Currently the most popular way to do so is to install the extension and it will either autodetect (or you press the extension button) and point you to a suitable version.

Not familiar with the idea? Watch this demo on use of Unpaywall browser extension , one of the most popular browser extensions with this function.

Currently there are a number of such extensions with slightly different functionality (e.g. some offer inter-library and document delivery services if no free or subscribed versions are possible), but here’s how I see them.

A) Covers free to read versions only

  1. Unpaywall
  2. Open Access button
  3. Lean Library browser (free version)

B) Covers both free to read version AND institution edition

  1. Google Scholar button
  2. Lazy Scholar
  3. Kopernio
  4. Lean Library browser (your institution needs to subscribe)
  5. Anywhere Access(your institution needs to subscribe)

If you have access to a research library you should investigate options in B) or better yet consult a librarian.

It’s hard to say which extension is better at finding free material, the only half way scientific comparison I have seen ranked Google Scholar button on top.

In any case, I personally favour the official Google Scholar button that uses Google Scholar to find both free and paid versions (available via my institution) myself.

Lazy Scholar which is a hobby project by Colby Vorland is pretty much similar (in fact it was first) to Google Scholar button but with a bunch of additional features e.g Displaying metrics about article, recommendations, extract references etc. I personally find the interface busy, but you might find the features useful.

Unpaywall by non-profit impact story is probably the most well known tool now but does not find copies available via institutional copies, so I don’t think it is suitable alone if you have institutional access. Open Access button is also similar, by a non-profit and does free to read copies only.

The thing to note is that many of the tools in this list , draw from Unpaywall and Open Access button as a source anyway to find free stuff.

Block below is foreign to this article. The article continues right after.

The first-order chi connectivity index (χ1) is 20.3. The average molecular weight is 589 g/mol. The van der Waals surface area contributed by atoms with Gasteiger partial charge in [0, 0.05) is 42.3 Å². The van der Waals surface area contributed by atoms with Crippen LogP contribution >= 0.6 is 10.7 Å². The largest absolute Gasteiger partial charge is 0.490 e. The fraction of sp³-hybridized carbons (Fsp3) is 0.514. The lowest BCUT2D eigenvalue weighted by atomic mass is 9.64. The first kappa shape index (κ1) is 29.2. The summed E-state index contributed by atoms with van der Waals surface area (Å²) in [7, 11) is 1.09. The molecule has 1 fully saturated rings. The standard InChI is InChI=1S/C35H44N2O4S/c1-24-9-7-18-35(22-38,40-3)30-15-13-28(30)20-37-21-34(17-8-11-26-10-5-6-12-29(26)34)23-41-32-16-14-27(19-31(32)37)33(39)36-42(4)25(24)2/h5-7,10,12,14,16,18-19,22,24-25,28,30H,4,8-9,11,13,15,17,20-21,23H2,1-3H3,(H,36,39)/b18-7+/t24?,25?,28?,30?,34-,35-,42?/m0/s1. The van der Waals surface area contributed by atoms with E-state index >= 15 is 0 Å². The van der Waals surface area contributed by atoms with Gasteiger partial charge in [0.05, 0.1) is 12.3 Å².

Kopernio is actually a commerically owned tool by Clarivate (which owns among other things Web of Science), but currently it is free for use as a business model (probably at institutional level) is not yet available. It tries to find both free to read articles like some of the tools on the list. It’s main claim to fame is that it tries to give you one click access to pdf, as opposed to merely bringing you to the landing page of the article.

Lean Library browser — is a tool that you may encounter if it was purchased by your institutional library. Similar to some of the tools on this list it guides you to free to read articles as well as copies where you might have institutional access.

Lastly Anywhere Access is at time of writing (30th June 2018), the newest of the gang. It is by Digital Science (the same people behind Dimensions- see above). Like Kopernio, it claims to give you one click download to pdfs for both free and subscribed versions.

3. Research literature clustering

Besides keyword searching, are there other ways to discovery what you need?

If you are fortunate to be at a University that has subscribed to Yewno that is definitely worth a try. It allows you to browse by concepts to find what you need.

Barring that, you might want to try Open Knowledge Maps

It’s still keyword based, but the results will be visualized in clusters. This tool isn’t perfect and is still developing but it’s important to note the clustering is just based on metadata and not full text of the article (from BASE or Pubmed).

Another tool that is possibly more interesting is Citation Gecko. Rather then clustering papers by keywords this tools maps relationships between papers with citations. How is this useful?

Phd students are often given a few “seed” papers by their supervisors to use to start their research.

Citation Gecko allows you to input these papers, to create a citation map. You can this to see what papers are cited by these papers (particularly ones that are cited in common by these papers) and conversely papers that cite these seed papers (and again whether there are papers that cite several of these seed papers).

Alternatively you can add in papers you have found yourself by keyword searching (perhaps using the search engines above or with open knowledge graph) and you can map out your literature review to see if there are any unexpected links between the papers you have found.

The nice thing about Citation Gecko is that you can easily add seed papers by searching for papers by title, DOI or importing references in RIS or Bibtex. In fact, you can even import papers from Zotero reference manager!

Import options in Citation Gecko

The main weakness is that Citation Gecko doesn’t have every citation and article out there. It draws from open citation data available from Crossref, and Microsoft Academic but the later often times out due to exceeding the API limit.

4. Reference management and reference extraction

Everyone knows about EndNote, Zotero and Mendeley which are probably the big 3 . There are also many interesting ones like F1000workspace, Pubchase (briefly covered here) and dozens more.